How to Keep Speaking Out

Women’s Aid workers taking to the streets in Edinburgh for the 5 Specific Funds protest in 1999.



We’ve still got a few months to go before the conclusion of the project and lots of exciting things still to come but for a number of our volunteers, their active involvement with the project has either finished or is drawing to a close. Exhibition development is finished and the Speaking Out exhibition is out touring around Scotland (see here for info on exhibition dates and venues), the project film has been edited together and launched (watch it here if you haven’t seen it yet) and the oral history interviews are winding down (please contact Sarah Browne ASAP if you or someone you know has a particularly unique or important story to tell).

We’re very much looking forward to catching up with our volunteers next month and hearing all about their experiences and what they’ve gotten out of volunteering with the Speaking Out project. One of the questions we’re anticipating is, ‘What now? How can I stay involved and continue speaking out about issues that affect women?’. This is a question we often receive when delivering events. One instance in particular sticks in my mind: I was facilitating a workshop for a group of young women from the University of Edinburgh and, after viewing the exhibition and watching the project film, one young women approached me and asked, ‘How can we do that? How can we take our activism and make a real difference?’.

We are currently living in a time when women are mobilising in ways and in numbers that are extraordinary, taking to the streets to protect women’s rights and campaign for equality. From the Women’s March movement to fighting against the Family Cap and Rape Clause (info on the 20 Apr. demonstration outside the Scottish Parliament here and petition here), women are making their voices heard. Taking part in this groundswell of activity is one way to continue engaging with critical issues affecting women today and women’s history as it’s currently being made.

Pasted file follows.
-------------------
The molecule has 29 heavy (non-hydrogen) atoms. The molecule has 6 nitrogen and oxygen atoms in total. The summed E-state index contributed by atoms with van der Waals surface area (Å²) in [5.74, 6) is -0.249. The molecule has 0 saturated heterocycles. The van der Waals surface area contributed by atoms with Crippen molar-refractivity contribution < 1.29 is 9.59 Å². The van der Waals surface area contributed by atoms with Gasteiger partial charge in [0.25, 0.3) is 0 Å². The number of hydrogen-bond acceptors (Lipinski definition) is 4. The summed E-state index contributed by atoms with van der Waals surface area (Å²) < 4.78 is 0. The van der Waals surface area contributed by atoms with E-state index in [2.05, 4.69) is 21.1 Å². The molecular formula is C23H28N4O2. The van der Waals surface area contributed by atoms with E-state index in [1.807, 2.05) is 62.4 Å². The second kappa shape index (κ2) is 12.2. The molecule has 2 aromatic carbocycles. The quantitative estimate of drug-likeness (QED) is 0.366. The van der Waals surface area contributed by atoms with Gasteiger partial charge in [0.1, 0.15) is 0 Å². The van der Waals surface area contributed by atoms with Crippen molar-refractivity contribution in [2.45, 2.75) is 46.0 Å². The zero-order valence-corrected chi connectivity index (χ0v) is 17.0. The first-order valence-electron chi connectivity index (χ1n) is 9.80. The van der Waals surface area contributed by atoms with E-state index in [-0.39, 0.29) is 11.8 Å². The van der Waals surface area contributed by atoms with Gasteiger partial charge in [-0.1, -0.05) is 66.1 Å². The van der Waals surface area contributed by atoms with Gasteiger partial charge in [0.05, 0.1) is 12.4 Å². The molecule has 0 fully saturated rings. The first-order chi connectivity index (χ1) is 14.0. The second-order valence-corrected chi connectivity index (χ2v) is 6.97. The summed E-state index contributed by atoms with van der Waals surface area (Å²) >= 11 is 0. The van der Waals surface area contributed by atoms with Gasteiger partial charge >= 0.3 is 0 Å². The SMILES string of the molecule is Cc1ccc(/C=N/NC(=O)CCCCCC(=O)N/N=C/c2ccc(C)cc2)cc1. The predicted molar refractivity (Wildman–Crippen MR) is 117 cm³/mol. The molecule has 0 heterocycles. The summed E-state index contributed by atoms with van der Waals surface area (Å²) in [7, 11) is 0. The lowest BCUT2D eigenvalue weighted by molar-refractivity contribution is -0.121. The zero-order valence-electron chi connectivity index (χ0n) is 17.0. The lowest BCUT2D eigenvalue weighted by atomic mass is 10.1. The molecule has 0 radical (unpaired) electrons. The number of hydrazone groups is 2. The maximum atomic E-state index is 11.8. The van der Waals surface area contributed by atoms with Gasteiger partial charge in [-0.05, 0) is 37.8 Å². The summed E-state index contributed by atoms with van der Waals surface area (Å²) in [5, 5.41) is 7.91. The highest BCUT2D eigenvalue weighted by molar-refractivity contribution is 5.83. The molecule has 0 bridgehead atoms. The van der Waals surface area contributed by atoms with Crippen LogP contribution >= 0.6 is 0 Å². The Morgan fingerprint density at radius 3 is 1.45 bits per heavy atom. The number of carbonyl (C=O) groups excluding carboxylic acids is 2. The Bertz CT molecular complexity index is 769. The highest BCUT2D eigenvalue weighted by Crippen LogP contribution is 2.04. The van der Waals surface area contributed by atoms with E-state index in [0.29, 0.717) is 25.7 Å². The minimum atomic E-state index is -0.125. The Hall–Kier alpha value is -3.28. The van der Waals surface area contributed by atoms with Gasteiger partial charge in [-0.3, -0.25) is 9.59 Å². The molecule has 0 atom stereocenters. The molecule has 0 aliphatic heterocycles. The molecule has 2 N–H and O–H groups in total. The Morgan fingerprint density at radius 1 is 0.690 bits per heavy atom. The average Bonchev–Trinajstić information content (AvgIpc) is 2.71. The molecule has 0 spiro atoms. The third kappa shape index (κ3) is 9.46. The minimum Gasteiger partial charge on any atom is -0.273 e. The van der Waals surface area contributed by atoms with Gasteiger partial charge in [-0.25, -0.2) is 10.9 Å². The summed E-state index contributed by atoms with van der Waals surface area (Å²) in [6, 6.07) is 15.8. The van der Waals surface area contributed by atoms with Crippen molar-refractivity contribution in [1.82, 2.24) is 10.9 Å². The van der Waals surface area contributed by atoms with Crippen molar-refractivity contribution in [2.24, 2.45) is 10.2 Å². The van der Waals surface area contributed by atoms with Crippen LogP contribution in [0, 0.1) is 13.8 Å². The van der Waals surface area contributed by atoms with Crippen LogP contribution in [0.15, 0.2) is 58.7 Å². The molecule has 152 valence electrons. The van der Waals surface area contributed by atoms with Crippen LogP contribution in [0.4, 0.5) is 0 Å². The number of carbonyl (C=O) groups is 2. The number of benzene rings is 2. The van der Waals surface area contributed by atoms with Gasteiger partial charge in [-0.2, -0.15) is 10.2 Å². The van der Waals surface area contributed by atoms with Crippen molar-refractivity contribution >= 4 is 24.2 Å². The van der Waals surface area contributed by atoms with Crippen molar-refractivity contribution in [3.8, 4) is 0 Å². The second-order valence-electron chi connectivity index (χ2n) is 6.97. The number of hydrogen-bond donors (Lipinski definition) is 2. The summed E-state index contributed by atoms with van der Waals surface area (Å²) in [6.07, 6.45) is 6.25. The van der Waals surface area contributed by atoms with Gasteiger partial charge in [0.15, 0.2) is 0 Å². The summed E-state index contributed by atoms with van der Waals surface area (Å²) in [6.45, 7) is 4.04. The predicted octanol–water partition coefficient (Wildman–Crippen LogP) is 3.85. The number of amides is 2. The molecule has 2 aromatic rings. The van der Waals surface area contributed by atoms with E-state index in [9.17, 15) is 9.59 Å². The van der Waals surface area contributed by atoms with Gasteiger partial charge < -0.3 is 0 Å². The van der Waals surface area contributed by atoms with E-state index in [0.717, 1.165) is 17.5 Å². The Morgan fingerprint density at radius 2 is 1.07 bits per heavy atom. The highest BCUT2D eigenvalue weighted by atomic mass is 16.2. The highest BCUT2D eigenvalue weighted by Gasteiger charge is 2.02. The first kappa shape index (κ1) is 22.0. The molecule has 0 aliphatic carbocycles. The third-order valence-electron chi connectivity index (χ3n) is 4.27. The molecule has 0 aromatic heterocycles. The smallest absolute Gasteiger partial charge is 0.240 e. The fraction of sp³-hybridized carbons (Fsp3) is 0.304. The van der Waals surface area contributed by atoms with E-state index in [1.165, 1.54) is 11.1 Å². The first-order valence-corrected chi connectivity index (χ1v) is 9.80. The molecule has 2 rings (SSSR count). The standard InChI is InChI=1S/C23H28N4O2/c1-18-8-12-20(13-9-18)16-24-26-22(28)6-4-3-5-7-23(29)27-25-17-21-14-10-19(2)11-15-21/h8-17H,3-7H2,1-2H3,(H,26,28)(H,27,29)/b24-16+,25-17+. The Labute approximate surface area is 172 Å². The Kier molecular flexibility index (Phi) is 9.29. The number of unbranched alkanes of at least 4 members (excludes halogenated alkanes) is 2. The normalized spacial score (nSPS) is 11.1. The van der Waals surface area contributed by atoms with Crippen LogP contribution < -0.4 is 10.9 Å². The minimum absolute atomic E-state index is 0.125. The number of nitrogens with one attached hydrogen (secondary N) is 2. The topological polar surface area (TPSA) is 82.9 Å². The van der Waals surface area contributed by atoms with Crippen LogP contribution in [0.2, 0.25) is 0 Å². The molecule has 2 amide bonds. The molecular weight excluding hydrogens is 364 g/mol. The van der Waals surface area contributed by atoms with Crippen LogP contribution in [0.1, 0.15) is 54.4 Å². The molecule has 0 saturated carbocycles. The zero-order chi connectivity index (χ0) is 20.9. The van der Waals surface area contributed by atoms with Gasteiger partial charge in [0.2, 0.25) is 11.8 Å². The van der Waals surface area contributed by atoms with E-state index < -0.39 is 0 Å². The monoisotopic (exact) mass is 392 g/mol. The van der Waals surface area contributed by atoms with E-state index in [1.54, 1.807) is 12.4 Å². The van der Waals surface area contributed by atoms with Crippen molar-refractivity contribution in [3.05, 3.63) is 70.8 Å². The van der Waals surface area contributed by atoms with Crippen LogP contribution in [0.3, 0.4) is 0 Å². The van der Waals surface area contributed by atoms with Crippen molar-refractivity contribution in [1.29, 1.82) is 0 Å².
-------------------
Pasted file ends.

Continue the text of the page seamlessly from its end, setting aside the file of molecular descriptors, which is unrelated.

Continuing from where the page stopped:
Investigating women’s organisations and local Women’s Aid groups within your community and how you can help out is another great way to stay involved, whether it’s a larger commitment like volunteering as a helpline call handler or something more one-off like organising an event or doing a fundraising challenge. Volunteering with youth organisations and starting a dialogue with young people around topics like gender inequality and healthy relationships is another key way of shaping change. Changing the attitudes of young people is how we change the attitudes of the future.

Finally, keep an eye out for other projects to support. For example, the #Scotswummin project is making it their mission to give Scots women their rightful place in history (we’re hoping to have a guest post from project researcher Lisa in the not too distant future). Our project partners, Women’s History Scotland and Glasgow Women’s Library, are both great places to find out about new ventures and opportunities.

Please feel free to add to this list in the comments if you have any ideas or know of any opportunities which might be of interest.


Be heard. Keep your voices loud. Keep speaking out.




  • Posted 24th April, 2017 at 2:56 pm | Permalink

    What next- I wonder if we can be left with a simple tool box on how to continue to capture our history and legacy. Capturing our history and (non funded) impact is often the last thing on your mind as we work in the field of GBV, and fight patriarchy.

  • Posted 24th April, 2017 at 3:03 pm | Permalink
    Emma Gascoigne

    That’s a great suggestion Heather and something that could perhaps be worked into the History Safe toolkit that our project archivists are developing so that it not only focuses on preserving our past history (herstory!) but also working to think about capturing it as it’s happening.

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